The Church Commissioners and the Archbishops’ Council
by Philip Jones
It must be admitted that the Church Commissioners do not fit neatly into the two-structure, late mediaeval-late Victorian, constitutional model of the Church which was described elsewhere.
The Church Commissioners were established as such by the Church Commissioners Measure 1947. They are the successors of two earlier corporations,
(1) the Ecclesiastical Commissioners and
(2) the Governors of Queen Anne’s Bounty.
The Commissioners still include six senior officeholders of the secular state, the Prime Minister, the Lord Chancellor, the Lord President, the Home Secretary, the Culture Secretary and the Speaker of the House of Commons (Church Commissioners Measure 1947, schedule 1(1) as amended). Before the National Institutions Measure 1998 there were many more secular officeholders who were ex officio Commissioners.
There is also a continuing secular influence over the appointment of some other Commissioners. Two of the three Church Estates Commissioners are appointed by the Crown, the third by the Archbishop of Canterbury (Ecclesiastical Commissioners Act 1850, s.1). Three more Commissioners are appointed by the Crown, and a further six by the Archbishops jointly. However, three of these six appointments require consultation with the Lord Mayors of London and York, and the Vice-Chancellors of the ancient universities. The other Commissioners are all Church appointments.
The Commissioners are an entirely statutory, secular creation, a product of the will of Parliament, and they include secular officeholders. The Convocations, Church Assembly and the other synods, by contrast, were not created by Parliament, although Parliament subsequently conferred statutory recognition and powers on them.
The Ecclesiastical Commissioners were first established by an Act of 1836 (just before the reign of Queen Victoria). They therefore predated the revival of the Convocations and the development of modern synodical government. As its name implies, Queen Anne’s Bounty was the initiative of the Queen herself (who reigned from 1702-1714), but the Governors were incorporated by Act of Parliament. The primary object of Queen Anne’s Bounty, in accordance with the Queen’s ‘gracious intention’, was ‘augmenting the maintenance of the poor clergy’.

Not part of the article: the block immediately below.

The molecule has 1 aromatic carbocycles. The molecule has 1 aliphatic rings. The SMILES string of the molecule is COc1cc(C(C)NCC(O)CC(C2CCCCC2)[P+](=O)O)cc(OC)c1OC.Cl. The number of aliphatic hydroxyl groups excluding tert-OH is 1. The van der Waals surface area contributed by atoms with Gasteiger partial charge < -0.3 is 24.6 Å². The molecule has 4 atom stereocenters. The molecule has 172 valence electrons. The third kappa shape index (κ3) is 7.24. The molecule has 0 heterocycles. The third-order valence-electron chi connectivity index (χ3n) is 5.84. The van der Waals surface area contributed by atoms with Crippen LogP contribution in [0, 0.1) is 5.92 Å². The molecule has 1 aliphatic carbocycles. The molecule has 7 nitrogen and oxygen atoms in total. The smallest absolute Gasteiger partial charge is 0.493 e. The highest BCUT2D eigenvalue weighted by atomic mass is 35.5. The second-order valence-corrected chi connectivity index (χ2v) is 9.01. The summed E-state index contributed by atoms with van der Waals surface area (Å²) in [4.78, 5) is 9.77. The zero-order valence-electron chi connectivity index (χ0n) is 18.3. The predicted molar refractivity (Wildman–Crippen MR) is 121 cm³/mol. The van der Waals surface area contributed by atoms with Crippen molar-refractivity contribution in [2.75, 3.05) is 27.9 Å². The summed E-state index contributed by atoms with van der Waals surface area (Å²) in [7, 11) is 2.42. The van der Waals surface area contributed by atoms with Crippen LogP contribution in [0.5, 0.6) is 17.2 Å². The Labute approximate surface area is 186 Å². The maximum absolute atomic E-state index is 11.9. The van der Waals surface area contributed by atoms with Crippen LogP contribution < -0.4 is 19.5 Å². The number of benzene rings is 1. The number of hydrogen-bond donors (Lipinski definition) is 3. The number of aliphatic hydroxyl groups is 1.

The Act of 1836 which first established the Ecclesiastical Commissioners was precipitated by the reports of two royal commissions. The recital to the 1836 Act records that these royal commissions were appointed to investigate the state of the Church and make recommendations of structural reform ‘conducive to the efficiency of the Established Church, and to devise the best mode of providing for the cure of souls’.
The Ecclesiastical Commissioners were established by Parliament to institute structural reform at a time when the secular state still accepted a direct responsibility to support the ecclesiastical state and its cure of souls. This accounts for the appointment of secular state officeholders as Commissioners.
According to the 1947 Measure the Church Commissioners, like the Ecclesiastical Commissioners, were established for the purpose of promoting ‘the more efficient and economical administration of the resources of the Church of England’ (recital).